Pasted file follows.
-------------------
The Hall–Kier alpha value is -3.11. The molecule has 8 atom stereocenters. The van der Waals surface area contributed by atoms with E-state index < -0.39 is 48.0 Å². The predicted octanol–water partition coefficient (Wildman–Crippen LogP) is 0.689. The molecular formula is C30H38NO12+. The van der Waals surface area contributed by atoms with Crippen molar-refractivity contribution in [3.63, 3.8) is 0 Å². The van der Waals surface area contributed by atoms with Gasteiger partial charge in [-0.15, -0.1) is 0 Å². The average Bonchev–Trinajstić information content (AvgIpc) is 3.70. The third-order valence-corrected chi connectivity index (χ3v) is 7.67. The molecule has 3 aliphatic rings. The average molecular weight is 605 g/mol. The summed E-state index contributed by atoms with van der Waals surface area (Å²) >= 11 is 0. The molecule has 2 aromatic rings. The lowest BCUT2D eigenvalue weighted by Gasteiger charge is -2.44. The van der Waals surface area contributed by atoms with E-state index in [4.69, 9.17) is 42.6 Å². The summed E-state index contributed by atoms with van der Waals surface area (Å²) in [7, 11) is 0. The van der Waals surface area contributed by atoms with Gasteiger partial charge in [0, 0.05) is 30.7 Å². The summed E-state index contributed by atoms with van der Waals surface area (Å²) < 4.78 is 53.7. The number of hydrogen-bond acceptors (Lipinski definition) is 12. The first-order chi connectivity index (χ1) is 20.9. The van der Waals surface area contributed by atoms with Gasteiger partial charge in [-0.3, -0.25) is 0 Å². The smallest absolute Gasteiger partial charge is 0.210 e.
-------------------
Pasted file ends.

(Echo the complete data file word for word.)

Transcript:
The Hall–Kier alpha value is -3.11. The molecule has 8 atom stereocenters. The van der Waals surface area contributed by atoms with E-state index < -0.39 is 48.0 Å². The predicted octanol–water partition coefficient (Wildman–Crippen LogP) is 0.689. The molecular formula is C30H38NO12+. The van der Waals surface area contributed by atoms with Crippen molar-refractivity contribution in [3.63, 3.8) is 0 Å². The van der Waals surface area contributed by atoms with Gasteiger partial charge in [-0.15, -0.1) is 0 Å². The average Bonchev–Trinajstić information content (AvgIpc) is 3.70. The third-order valence-corrected chi connectivity index (χ3v) is 7.67. The molecule has 3 aliphatic rings. The average molecular weight is 605 g/mol. The summed E-state index contributed by atoms with van der Waals surface area (Å²) >= 11 is 0. The molecule has 2 aromatic rings. The lowest BCUT2D eigenvalue weighted by Gasteiger charge is -2.44. The van der Waals surface area contributed by atoms with E-state index in [4.69, 9.17) is 42.6 Å². The summed E-state index contributed by atoms with van der Waals surface area (Å²) in [7, 11) is 0. The van der Waals surface area contributed by atoms with Gasteiger partial charge in [0, 0.05) is 30.7 Å². The summed E-state index contributed by atoms with van der Waals surface area (Å²) < 4.78 is 53.7. The number of hydrogen-bond acceptors (Lipinski definition) is 12. The first-order chi connectivity index (χ1) is 20.9. The van der Waals surface area contributed by atoms with Gasteiger partial charge in [-0.3, -0.25) is 0 Å². The smallest absolute Gasteiger partial charge is 0.210 e.